Timeframe: As the region is relatively compact, you can cover a lot of Central America in a 6 week trip. If you have a few months to backpack, use Mexico as a starting point, working south through Central America and beyond to the countries of South America.

South America

Best for: Spectacular trekking, lush rainforests and party cities.

Top sights: The Inca Trail to Machu Picchu, the Amazon Rainforest, Igazu Falls, the Rio carnival, Bolivia’s salt flats, the mountains of Patagonia.

Cost: The cost of accommodation varies significantly across the continent. As ever, capital cities will put a drain on your reserves, so if you’re planning to spend a long time in Rio, start saving your pennies. You’ll find better value accommodation in South America’s more rural areas.

Timeframe: If you want to traverse the continent, three months is a minimum. As the continent is so vast, be sure to factor in the time it takes to travel from place to place.

Don't forget your travel insurance

The consequences of neglecting to take out adequate travel insurance when travelling internationally could be dire if you found yourself in need of medical attention. A medical emergency can completely wipe out your savings.

Do your research

The FCO website should be your first point of call, for health and safety advice and any travel warnings. There are endless blogs and review sites which will help you plan your travels, so take the time to do a little research before you lay down your plans. .

Plan your travel days

Always overestimate how long it will take you to travel between destinations. Enjoy the travelling – it’s part of the backpacking experience! – but try to break up your travel days as much as possible.

Get talking

The old adage is true: backpacking is not just about the places you visit, but the people you meet. Chat to fellow travellers in hostels or on buses and share tips and plans with them – they may have discovered somewhere you would never have thought to visit.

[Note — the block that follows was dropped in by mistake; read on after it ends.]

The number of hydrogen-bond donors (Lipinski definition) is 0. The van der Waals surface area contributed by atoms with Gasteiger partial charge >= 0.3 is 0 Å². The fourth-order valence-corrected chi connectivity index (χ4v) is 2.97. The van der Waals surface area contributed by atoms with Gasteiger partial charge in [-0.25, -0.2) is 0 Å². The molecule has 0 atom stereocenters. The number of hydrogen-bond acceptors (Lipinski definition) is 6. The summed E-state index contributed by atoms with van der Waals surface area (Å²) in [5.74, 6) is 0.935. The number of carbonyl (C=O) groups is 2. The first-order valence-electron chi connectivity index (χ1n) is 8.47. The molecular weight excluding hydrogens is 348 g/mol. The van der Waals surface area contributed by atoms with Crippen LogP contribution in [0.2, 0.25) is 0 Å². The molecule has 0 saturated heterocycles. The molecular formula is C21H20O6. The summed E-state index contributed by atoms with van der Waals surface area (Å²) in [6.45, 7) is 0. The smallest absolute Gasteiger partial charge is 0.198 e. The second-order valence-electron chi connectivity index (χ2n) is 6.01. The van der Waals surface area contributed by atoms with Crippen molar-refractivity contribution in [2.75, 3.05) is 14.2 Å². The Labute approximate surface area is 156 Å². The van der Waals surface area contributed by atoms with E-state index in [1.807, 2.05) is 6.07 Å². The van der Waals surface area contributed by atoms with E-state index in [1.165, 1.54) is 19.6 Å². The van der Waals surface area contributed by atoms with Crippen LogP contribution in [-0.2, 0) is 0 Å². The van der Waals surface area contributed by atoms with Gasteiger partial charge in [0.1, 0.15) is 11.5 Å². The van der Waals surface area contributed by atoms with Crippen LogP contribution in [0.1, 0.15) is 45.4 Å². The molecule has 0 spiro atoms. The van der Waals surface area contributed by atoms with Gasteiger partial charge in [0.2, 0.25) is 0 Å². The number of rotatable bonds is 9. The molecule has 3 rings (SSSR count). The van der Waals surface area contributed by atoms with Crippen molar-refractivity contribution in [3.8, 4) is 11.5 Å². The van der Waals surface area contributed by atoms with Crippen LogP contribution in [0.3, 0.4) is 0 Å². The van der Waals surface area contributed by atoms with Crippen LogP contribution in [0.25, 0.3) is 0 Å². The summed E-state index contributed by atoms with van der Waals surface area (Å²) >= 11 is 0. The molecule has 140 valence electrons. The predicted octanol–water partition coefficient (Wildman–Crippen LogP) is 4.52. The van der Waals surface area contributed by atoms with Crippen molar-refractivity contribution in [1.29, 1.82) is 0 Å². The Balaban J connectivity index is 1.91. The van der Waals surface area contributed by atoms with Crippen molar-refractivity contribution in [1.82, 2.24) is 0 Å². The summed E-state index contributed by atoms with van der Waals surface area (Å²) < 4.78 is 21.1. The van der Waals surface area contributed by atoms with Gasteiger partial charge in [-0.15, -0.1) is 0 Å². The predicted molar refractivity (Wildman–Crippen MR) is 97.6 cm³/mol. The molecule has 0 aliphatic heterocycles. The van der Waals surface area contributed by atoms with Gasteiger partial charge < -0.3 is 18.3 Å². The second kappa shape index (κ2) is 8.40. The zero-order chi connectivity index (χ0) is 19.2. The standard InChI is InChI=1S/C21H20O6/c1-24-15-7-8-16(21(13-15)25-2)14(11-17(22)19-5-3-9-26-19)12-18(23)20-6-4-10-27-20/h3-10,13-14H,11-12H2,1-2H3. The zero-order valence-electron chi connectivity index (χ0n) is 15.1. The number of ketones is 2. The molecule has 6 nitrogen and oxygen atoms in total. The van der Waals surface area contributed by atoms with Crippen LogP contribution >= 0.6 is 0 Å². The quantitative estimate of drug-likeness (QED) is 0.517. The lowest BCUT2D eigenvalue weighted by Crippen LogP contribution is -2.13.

Be flexible

Leave room for flexibility in your travel plans. You may decide to stay in one place longer than expected, or to travel somewhere different than planned with friends you meet along the way. Most hostels can be booked at the last minute, so don’t feel the need to book accommodation for every night of your trip before you go.

Take your time

Be realistic about the time you have. Cramming 10 ‘must-see’ sites into a week-long trip will leave you exhausted! The longer you spend in one place, the more you’ll get to know its true character.

Talk to the locals

Try and learn a little of the local language before you travel (easier in some countries than others!). You’ll gain a more authentic view of the country from talking to local people about their lives, and the history and culture of their country, than you will from museum exhibits.

And finally...Expect the unexpected!

Be aware that things won’t always run exactly to plan. Prepare yourself for standards of transport, accommodation and food that may not be of the standard you would expect in the UK. Travel with an open mind to get the most out of your backpacking experience.